2004 57.86% 2,819 40.48% 1,972 1.66% 81
2000 50.50% 2,210 46.85% 2,050 2.65% 116
1996 36.82% 1,709 60.51% 2,809 2.67% 124
1992 45.62% 2,289 54.38% 2,728 0.00% 0
1988 63.41% 2,989 36.42% 1,717 0.17% 8
1984 58.94% 2,746 41.06% 1,913 0.00% 0
1980 58.00% 2,889 41.92% 2,088 0.08% 4
1976 50.34% 1,994 49.63% 1,966 0.00% 0

Federal[edit]

Madison County is included in Missouri’s 8th Congressional District and is currently represented by Jason T. Smith (R-Salem) in the U.S. House of Representatives. Smith won a special election on Tuesday, June 4, 2013, to finish out the remaining term of U.S. Representative Jo Ann Emerson (R-Cape Girardeau). Emerson announced her resignation a month after being reelected with over 70 percent of the vote in the district. She resigned to become CEO of the National Rural Electric Cooperative.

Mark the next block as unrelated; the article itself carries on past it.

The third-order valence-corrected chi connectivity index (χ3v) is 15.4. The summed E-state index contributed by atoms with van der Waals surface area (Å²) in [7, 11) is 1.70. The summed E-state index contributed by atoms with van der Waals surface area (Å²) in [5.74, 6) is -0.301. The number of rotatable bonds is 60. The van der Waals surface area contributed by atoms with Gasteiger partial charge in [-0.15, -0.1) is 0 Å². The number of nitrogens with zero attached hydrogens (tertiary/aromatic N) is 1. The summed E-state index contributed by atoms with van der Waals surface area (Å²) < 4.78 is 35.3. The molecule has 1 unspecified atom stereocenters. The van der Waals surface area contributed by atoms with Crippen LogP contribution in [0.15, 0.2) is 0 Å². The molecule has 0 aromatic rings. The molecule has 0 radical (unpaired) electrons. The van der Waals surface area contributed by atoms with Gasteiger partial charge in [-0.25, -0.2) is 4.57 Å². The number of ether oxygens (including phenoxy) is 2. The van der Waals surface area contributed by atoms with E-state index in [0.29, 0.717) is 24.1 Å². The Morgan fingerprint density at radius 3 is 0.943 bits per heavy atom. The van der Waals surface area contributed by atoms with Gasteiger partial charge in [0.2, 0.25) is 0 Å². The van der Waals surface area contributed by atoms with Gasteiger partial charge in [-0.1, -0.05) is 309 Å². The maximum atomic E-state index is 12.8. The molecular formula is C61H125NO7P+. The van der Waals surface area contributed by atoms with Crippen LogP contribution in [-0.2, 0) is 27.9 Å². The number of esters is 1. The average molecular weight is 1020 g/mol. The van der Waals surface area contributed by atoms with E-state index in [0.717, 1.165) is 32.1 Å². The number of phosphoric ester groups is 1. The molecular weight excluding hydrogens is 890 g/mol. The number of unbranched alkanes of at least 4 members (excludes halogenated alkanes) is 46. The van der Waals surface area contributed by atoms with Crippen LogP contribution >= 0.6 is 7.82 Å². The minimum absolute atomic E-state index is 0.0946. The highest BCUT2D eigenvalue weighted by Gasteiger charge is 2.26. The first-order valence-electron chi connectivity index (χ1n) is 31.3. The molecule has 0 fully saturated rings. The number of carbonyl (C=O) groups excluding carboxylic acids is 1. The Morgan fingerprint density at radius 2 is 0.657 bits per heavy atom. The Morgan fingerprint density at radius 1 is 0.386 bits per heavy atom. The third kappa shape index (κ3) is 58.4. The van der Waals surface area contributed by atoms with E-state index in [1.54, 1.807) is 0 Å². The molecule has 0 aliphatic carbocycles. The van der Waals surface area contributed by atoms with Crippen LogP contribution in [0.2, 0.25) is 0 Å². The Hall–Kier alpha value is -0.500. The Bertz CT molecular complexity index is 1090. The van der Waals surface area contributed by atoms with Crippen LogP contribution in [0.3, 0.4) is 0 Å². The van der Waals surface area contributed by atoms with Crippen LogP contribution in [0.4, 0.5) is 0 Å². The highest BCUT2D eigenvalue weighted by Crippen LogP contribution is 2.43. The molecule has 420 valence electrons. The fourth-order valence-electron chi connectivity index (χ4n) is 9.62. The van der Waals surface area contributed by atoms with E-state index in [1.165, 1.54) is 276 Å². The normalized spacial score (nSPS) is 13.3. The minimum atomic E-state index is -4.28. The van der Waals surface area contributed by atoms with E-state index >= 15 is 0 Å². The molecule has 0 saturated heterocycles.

U.S. House of Representatives - District 8 – Madison County (2012)
Party Candidate Votes % ±%
Republican Jo Ann Emerson 3,655 74.65 +8.63
Democratic Jack Rushin 1,106 22.59 -6.72
Libertarian Rick Vandeven 135 2.76 +1.31
U.S. House of Representatives - District 8 - Special Election – Madison County (2013)
Party Candidate Votes % ±%
Republican Jason T. Smith 608 59.84
Democratic Steve Hodges 323 31.79
Constitution Doug Enyart 43 4.23
Write-in Thomas Brown 29 2.85
Libertarian Bill Slantz 12 1.18
Write-in Wayne L. Byington 1 0.10

Political Culture[edit]

Past Presidential Elections Results
Year Republican Democratic Third Parties
2012 65.46% 3,227 32.21% 1,588 2.33% 115
2008 57.62% 2,897 40.61% 2,042 1.77% 89
2004 59.07% 2,905 40.10% 1,972 0.83% 41
2000 56.25% 2,460 41.80% 1,828 1.95% 85
1996 34.21% 1,595 50.42% 2,351 15.38% 717